Please note that the opinions reflected on this blog are solely MY opinion. They do not reflect the Peace Corps or the US Government in any way.

Sunday, June 10, 2012

The Waiting Game

Well. Here I am sitting in the airport. When this moment came I figured that I would be sitting here bawling, making a huge scene, pretty much horrifying small children around me. But, I'm oddly serene (well maybe not serene, but numb). Don't get me wrong saying goodbye to everyone was one of the hardest things that I've ever had to do. People say that all the time - Oh man, this test is the hardest thing, this task at work, this paper, blah blah. But you have your friends and family to get you through those things. I will tell you, leaving your entire family and friends behind and going to depart on a plane for a country that I've never been to that is an entirely new culture...THAT is the hardest thing I've ever had to do. The most difficult part is that I'm choosing to do this. I'm not being sent away, I'm going on my own free will and that almost makes it harder. Lucky for me I have an incredibly supportive network around me who constantly assure me that what I'm doing is the right thing for me and that they are SO proud. Yes, that helps. And in reality, if I wasn't going off into the Peace Corps and just sitting at my mundane jobs, not knowing what I wanted to do, I'd feel a hell of a lot worse.

So, here we go, begins the waiting game to actually get to Africa. I will be leaving for New York flying into JFK at 5:10 PM, get there around midnight, shuttle it to my hotel then pass out face down from all the crying I've been doing. Tomorrow we have an orientation which I am very excited for. I get to meet all of the wonderful people I'll be training with and forming relationships with over the next 2 years. Then, Tuesday it's off to Brussels, layover, then SENEGAL. Ahhh!! After arrival it's 3 months of intensive training (learning the language, culture, and technical skills). Then it's off to our individual sites (if I can handle everything to the levels I need to be sworn in as an actual volunteer).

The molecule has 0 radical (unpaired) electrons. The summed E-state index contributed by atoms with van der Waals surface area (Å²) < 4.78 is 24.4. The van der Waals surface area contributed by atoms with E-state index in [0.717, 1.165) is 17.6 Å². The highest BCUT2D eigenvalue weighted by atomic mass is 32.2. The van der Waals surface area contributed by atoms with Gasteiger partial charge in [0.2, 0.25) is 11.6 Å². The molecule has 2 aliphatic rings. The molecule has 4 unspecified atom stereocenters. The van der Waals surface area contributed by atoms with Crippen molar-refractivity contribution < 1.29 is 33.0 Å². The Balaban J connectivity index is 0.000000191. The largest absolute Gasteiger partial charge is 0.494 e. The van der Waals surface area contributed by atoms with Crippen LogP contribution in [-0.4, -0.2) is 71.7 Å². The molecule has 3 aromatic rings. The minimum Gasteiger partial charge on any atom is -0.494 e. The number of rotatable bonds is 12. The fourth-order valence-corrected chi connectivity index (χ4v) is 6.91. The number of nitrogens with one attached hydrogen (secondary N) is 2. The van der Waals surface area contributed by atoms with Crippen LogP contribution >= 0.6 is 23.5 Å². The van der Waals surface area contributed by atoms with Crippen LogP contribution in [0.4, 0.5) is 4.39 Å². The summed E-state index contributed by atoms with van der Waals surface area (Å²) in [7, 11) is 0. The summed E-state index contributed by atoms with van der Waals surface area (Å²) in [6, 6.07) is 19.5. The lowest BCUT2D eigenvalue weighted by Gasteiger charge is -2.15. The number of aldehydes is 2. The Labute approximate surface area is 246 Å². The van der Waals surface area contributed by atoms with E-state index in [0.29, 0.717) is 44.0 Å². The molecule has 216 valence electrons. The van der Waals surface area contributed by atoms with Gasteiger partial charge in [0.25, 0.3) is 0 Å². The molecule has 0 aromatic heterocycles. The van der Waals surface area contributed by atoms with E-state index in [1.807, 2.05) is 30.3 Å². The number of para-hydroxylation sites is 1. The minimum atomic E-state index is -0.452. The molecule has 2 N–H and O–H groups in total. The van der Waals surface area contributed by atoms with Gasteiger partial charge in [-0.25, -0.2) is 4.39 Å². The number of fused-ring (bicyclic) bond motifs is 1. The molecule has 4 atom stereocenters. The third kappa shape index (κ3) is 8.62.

Sometimes I'm not sure if this is really happening. It almost feels like I'm living the life of someone else. Watching this person pack up two 50 pound bags, not knowing if she'll really be prepared enough. But how does one get prepared for something like this? I'm going to embrace the unexpected and make the best out of each situation that I find myself in.

This has been incredibly scattered so basically I'm in the airport. Tomorrow I'll be in New York. Tuesday I will be in Brussels. Wednesday I will be in Senegal. I am terrified, thrilled, devastated and honored. I will try to write another post once I arrive in Senegal at the Training Center.

Thanks for coming along for the ride!

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